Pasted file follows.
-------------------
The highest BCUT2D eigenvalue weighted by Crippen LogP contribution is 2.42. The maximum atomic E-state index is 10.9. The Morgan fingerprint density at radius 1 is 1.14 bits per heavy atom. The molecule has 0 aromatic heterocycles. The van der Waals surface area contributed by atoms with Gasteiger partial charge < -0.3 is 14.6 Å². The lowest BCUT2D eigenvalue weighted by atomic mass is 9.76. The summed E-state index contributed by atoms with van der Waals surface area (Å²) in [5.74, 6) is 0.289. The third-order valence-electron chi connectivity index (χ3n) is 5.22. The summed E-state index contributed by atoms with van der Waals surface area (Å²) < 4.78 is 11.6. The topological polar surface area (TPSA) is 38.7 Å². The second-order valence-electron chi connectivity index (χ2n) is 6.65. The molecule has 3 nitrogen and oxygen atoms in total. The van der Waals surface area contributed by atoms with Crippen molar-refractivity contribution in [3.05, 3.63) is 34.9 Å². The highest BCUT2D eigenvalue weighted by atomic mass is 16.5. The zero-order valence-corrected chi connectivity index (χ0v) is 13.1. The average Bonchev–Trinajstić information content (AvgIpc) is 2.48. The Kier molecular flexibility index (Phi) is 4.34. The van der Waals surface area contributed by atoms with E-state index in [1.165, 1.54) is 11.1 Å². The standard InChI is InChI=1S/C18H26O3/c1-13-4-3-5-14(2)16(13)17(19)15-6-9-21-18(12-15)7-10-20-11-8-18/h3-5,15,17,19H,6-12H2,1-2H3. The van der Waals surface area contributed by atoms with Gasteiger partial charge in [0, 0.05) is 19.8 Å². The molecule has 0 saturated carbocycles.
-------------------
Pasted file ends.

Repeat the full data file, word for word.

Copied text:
The highest BCUT2D eigenvalue weighted by Crippen LogP contribution is 2.42. The maximum atomic E-state index is 10.9. The Morgan fingerprint density at radius 1 is 1.14 bits per heavy atom. The molecule has 0 aromatic heterocycles. The van der Waals surface area contributed by atoms with Gasteiger partial charge < -0.3 is 14.6 Å². The lowest BCUT2D eigenvalue weighted by atomic mass is 9.76. The summed E-state index contributed by atoms with van der Waals surface area (Å²) in [5.74, 6) is 0.289. The third-order valence-electron chi connectivity index (χ3n) is 5.22. The summed E-state index contributed by atoms with van der Waals surface area (Å²) < 4.78 is 11.6. The topological polar surface area (TPSA) is 38.7 Å². The second-order valence-electron chi connectivity index (χ2n) is 6.65. The molecule has 3 nitrogen and oxygen atoms in total. The van der Waals surface area contributed by atoms with Crippen molar-refractivity contribution in [3.05, 3.63) is 34.9 Å². The highest BCUT2D eigenvalue weighted by atomic mass is 16.5. The zero-order valence-corrected chi connectivity index (χ0v) is 13.1. The average Bonchev–Trinajstić information content (AvgIpc) is 2.48. The Kier molecular flexibility index (Phi) is 4.34. The van der Waals surface area contributed by atoms with E-state index in [1.165, 1.54) is 11.1 Å². The standard InChI is InChI=1S/C18H26O3/c1-13-4-3-5-14(2)16(13)17(19)15-6-9-21-18(12-15)7-10-20-11-8-18/h3-5,15,17,19H,6-12H2,1-2H3. The van der Waals surface area contributed by atoms with Gasteiger partial charge in [0, 0.05) is 19.8 Å². The molecule has 0 saturated carbocycles.